The next thing I learned was that I might be using too much vanilla — or maybe the vanilla I’m using is too strong for a full teaspoon. The pre-made vanilla mixes tended to be much more subtle. The taste testers seemed to think it was fine either way, but that the ones I added vanilla to were better suited to someone that really likes vanilla.
Much to all of our surprise, the taste testers liked the 10% mix better than the 14% mix or the homemade version I made. They immediately picked out the one I made from scratch, saying it was almost like butter in comparison. My first thought was that maybe I needed to lower the butterfat content a bit, but actually I think now that the high butterfat content is probably needed at home since we don’t add all the extra stuff to make it thicker and less icy. But when I do some experiments with guar gum and carrageenan, I wonder if I’ll find that I need less butterfat to make an ice cream that’s just as smooth. I think the tasters would have been happy eating any of the three higher butterfat mixes (10%, 14%, and mine), but the 10% mix was the winner. Even they were surprised when they discovered that their favorite wasn’t the 14% premium ice cream from a famous company.
They immediately picked out the 5% mix because of its distinctive flavor. They seemed to like it though.
The 3.5% mixes were interesting to try because of how different they were from the ones with higher butterfat contents. We could really taste the difference in the texture. They felt colder on the tongue, almost like the slight burning feeling that you get from eating ice or snow. I wouldn’t go so far as to say they were bad by any means, but it was very clear they weren’t in the same category as the others, and that fact helped the tasters understand the difference between the various types.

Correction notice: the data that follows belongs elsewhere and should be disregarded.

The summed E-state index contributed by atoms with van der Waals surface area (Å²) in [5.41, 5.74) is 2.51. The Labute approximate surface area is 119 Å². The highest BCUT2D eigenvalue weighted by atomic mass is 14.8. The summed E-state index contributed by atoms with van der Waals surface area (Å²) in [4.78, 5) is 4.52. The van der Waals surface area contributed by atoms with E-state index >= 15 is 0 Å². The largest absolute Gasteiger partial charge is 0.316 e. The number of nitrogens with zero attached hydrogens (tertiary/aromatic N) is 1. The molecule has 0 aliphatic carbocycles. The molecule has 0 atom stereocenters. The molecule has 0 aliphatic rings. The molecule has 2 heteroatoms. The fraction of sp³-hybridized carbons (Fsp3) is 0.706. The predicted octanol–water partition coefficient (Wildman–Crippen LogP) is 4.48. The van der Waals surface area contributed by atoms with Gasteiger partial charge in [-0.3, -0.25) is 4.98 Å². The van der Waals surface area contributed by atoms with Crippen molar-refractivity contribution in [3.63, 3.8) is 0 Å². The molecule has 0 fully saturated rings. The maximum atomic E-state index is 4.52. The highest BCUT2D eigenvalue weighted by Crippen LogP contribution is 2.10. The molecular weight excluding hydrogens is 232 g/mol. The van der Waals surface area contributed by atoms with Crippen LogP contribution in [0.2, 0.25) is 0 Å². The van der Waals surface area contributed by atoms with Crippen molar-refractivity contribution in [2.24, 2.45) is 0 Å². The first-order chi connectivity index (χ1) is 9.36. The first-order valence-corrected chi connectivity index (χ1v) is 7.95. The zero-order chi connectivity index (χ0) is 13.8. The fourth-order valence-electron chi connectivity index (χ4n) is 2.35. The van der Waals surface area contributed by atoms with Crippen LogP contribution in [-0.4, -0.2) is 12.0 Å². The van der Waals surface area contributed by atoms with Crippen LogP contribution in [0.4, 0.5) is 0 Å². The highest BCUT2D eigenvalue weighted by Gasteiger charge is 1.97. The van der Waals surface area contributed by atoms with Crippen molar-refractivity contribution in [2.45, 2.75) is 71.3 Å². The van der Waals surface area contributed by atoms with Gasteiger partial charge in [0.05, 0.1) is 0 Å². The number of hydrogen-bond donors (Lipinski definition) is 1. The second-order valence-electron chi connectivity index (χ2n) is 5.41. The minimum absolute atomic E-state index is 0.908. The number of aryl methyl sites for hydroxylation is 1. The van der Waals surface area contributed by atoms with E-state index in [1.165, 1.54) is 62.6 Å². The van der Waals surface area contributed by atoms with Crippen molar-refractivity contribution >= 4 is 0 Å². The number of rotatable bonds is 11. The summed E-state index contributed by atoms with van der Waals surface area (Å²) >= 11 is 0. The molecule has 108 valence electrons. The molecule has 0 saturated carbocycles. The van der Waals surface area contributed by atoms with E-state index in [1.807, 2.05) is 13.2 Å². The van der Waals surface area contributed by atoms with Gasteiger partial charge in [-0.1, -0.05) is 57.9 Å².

One really cool thing about the mixes was that it was just so incredibly easy to make ice cream! Pour 3 cups of mix from the carton straight into the machine, start it churning, and out comes 4 cups of really good ice cream! I also figured out finally that my machine adds a pretty consistent 33% “overrun”, which is the amount of air added during the churning process.
And I learned that if you’re gonna make nine batches of ice cream, it’s really nice to have a machine with a built in freezer. It was a veritable ice cream factory in my kitchen that day!
I think I also learned that having nine types of ice cream is really great for an ice cream party, but maybe a bit too much when doing a blind taste test. But hey, can you really have too much ice cream?
Thanks for the great post and great blog! You have lots of interesting information in here to help me make my own ice cream better!
Your site is awesome and I have learned tons. This blog entry is no different.
I’ve always wondered if they sat in the back mixing up batches of ice cream. I have a question:
Does this mean the big guys are all using powdered milk? And what kind of cream are they using to have a dry mix?
Great post! Is the price of the mix cheaper than the cost of ingredients if you make your own mix at home?
Yes, I would guess they all use powdered milk, but it’s most likely powdered skim milk, in addition to normal milk and cream. The mix is liquid, but they add powdered skim milk to help with the consistency.
Actually I got these mixes free from a friend of mine that works at a dairy. Some dairies sell ice cream mixes to the public though (usually at grocery stores), but I don’t know what the price would be compared to doing it yourself — my guess is that doing it yourself would be a bit cheaper though.
Is it possible to make a chocolate ice cream from a vanilla commercial mix?
Rachel: yes, I’d think it should be possible to make chocolate from a vanilla mix, but my understanding is that the big companies actually get a chocolate base from the dairies, to make it easier.